My first encounter with Kathe Koja came via the novels published by the surreal horror imprint Dell Abyss in the 1990s. The Cipher and Bad Brains were profoundly unsettling works on their own, as well as memorably serving as proof of concept for a more unsettling strain of horror that opted less for scares than for dread. Since then, Koja’s milieu has only expanded; with books like Under the Poppy, she’s displayed a penchant for forays into history, and her body of work also involves an extended commitment to theater.
And then there’s her short fiction. Velocities is Koja’s second story collection, and while it’s relatively brief (13 stories, 145 pages), its impact is tremendous. The collection is divided into five sections with thematically-linked titles like “At Home” and “Over There.” In doing so, Koja creates a larger spatial structure around these works, which already abound with a sense of place.
“Clubs,” for instance, unfolds via a series of lengthy sentences, many of which double back on one another or take sharp turns into fraught emotional territory:
Long nails: a wrapped and lacquered caucasian beige, half were real and half were not; I could always tell the fakes, they broke off in bed, stuck brittle in the pillowcase, in my hair for spoor and souvenir although we didn’t spend much time in bed anymore, Lisi and me; I was her chew toy, club buddy, confidant; I was not there to replace Martin or even act as if I could.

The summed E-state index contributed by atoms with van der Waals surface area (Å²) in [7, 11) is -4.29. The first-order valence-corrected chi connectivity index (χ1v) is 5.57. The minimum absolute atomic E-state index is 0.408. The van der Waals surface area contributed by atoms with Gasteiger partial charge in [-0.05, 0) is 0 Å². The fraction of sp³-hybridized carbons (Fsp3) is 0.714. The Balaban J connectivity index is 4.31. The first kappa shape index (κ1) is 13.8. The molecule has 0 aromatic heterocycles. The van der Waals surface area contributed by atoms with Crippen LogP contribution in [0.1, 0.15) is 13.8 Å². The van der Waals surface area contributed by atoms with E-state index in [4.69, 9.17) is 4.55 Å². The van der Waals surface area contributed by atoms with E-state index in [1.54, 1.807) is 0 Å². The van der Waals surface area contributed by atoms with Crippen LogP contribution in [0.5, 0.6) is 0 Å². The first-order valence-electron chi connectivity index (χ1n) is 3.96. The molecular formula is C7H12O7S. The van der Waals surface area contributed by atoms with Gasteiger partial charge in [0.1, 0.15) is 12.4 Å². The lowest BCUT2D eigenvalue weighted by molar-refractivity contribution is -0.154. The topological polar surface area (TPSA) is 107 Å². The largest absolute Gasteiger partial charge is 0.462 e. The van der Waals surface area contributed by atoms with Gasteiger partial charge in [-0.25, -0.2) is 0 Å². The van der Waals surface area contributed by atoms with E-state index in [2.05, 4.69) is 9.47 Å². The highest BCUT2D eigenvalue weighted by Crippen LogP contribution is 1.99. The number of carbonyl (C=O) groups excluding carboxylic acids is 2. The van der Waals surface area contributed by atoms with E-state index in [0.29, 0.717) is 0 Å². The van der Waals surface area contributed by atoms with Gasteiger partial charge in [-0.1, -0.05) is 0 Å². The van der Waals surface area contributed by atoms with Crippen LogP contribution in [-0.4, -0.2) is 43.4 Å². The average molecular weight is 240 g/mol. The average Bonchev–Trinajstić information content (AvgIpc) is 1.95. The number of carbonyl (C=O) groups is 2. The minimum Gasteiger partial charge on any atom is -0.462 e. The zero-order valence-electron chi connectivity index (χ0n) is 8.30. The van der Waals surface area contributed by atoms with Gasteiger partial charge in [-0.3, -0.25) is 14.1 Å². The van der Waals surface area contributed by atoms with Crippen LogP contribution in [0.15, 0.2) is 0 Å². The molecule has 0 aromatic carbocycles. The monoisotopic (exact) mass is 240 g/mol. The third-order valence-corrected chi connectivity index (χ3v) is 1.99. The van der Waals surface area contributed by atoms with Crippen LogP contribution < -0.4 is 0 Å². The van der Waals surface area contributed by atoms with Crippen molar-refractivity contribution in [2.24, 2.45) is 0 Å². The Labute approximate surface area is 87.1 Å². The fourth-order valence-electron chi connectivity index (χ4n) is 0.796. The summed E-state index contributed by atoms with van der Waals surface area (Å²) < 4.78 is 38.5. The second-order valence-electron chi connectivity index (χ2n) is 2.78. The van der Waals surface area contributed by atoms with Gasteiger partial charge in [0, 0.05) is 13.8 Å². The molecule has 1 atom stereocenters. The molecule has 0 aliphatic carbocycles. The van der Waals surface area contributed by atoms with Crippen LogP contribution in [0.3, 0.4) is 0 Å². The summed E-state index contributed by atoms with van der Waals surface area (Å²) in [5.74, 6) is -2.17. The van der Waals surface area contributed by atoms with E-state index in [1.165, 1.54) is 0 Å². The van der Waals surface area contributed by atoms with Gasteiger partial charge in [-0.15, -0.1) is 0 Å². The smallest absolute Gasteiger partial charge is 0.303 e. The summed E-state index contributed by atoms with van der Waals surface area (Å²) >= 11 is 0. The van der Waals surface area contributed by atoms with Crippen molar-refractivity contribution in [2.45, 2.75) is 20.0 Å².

There’s a lifespan of a relationship built in to that sentence, one that gives you both the sense of the arc of that relationship and adds countless small details to make it believable. In this story, the tension is embedded in the words and the way they flow. In others, suspense emerges from a more traditional sense of approaching danger.
“At Eventide,” the story which opens the collection, sets two characters on intersecting paths. One is Alison, a woman who creates boxes from the raw material of other people’s lives. En route to meet her is a man, a killer, who was responsible years before for the loss of Alison’s eye. He has a request of her; she would like nothing more than to never see him again. The story has elements of horror and suspense in its DNA, but it ultimately arrives at a stranger and more powerful place; one where power dynamics shift and creation can outstrip destruction.
Koja’s fiction can sometimes be overwhelmingly atmospheric; her skill in this area can sometimes result in passages you can easily lose yourself in. But that’s not meant as a criticism; instead, it’s to note a hallmark of Koja’s style that is in full flourish here. Whether harrowing or mysterious, these are works that get under your skin and stay there.
by Kathe Koja
Meerkat Press; 145 p.